Saturday, 9 April 2011


The coastline of Anglesey is abundant with heather and gorse. Wild angelica is starting to line every country lane and wayside, the brambles a creeping forth and wild vervain (not to be confused with the medicinal vervain) is starting to sprout. Anglesey is a joy to behold in Springtime.

Right now, the heather tops are a glorious green, ideal for dyeing wool. I've been doing a lot of research into the uses of heather and stumbled across the below wool dyeing recipe whilst looking into methods for heather thatching. Click on the link below to see wealth of knowledge and lore collated by Electric Scotland.

Gather the tops of the (Barr An Fhraoich) Heather. Gather when they are young and green, and growing in a shady place. Place a layer of wool and heather alternately on the bottom of the pot until the pot is filled. Then add as much water as the pot will hold. Put on the fire to boil, but do not allow to boil dry. The wool will dye a lovely yellow colour which is a good basis for green when indigo is added. If a moss green is require, add gall apples and iron mordant towards the end of dying. Purple and brown tints can be obtained by using old heather tops.

If wanted for winter use, the tips of the heather plant should be picked just before they come into flower. If it is to be used fresh, it can be gathered as long as the flower is in bloom.

The resultant dye is a mordant dye which means the fibre requires special preparation before it can absorb the colour. The treatment is 4oz alum and 2oz cream of tartar to every 1 lb of wool.

I've been out collecting heather for thatching my aunt's gazebo with. I have a feeling I am going to be collecting heather for quite some time. I don't mind though, collecting heather or gorse or other free food and dyepot materials is always an enjoyable task.

Its too early to collect heather for wine or tea but I think I'll have a go at making a besom :)

My uncle made this gazebo himself. Its beautiful isn't it. Can't wait to see it with its heather thatch. I'll post more pictures as the project progresses.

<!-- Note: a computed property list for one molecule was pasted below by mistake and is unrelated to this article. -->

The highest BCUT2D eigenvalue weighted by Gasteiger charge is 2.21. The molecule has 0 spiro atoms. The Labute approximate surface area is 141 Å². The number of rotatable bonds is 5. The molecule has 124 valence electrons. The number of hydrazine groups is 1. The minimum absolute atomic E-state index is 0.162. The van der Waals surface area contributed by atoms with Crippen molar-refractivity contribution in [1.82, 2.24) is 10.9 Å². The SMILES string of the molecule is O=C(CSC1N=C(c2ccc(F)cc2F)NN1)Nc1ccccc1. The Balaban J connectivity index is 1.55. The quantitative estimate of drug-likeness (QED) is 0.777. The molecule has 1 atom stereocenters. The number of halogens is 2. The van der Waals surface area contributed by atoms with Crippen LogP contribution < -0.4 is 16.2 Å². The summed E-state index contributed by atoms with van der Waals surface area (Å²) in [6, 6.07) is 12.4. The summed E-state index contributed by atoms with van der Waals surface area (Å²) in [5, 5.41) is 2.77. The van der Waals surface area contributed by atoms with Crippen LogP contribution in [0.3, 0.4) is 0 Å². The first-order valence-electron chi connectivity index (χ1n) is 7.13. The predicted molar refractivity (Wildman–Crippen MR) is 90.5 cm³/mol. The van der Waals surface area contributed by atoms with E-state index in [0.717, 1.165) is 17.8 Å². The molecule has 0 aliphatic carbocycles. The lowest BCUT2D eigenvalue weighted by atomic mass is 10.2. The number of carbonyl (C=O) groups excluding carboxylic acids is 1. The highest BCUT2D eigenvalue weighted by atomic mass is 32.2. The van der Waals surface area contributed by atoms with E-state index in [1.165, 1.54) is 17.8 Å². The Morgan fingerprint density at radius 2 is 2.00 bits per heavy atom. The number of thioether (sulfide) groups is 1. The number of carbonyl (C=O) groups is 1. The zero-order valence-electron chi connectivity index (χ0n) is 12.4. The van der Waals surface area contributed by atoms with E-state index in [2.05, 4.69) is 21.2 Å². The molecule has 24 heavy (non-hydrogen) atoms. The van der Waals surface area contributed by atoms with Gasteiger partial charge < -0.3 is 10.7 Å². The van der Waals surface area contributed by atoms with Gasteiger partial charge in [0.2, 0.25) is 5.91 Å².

Here is a picture of Welsh Angelica. I have some of the garden variety North American Angelica growing in my garden. Its a lot bigger than the Welsh Angelica and has not yet come into flower. I have plans to harvest it later in the year and make some into Angelica Liqueur. I'm trying to find out if this wild Welsh Angelica is edible too. Maybe it can be used in a dyepot? I'm going to look into it as it grows so freely around here I'd love to think of it having a culinary or dyepot use. I recently found an article on the Wild Colour website explaining how rhubarb leaves can be used as a mordant. I'm not very scientific so don't know the botanic make up of rhubarb, maybe angelica will work on the same principles?

I've been noticing lots of these round balls growing all over the oaks. My granddad calls these 'oak apples'. Can anyone tell me if these 'oak apples' are also 'oak galls'. I've been reading about dyeing with oak galls so am keen to give it a try.

The past week or so I have been noticing dandelions springing up all over the place. I read somewhere that St Georges day is the traditional date for collecting dandelions. There are so many culinary, healing and dyepot uses for the dandelion. I think I'm going to have a go at making dandelion wine and using some roots for the dyepot. I have read that dandelion roots can give a red/purple colour in the dyepot but also that this is a debatable fact. There's no harm in giving it a try to see what happens.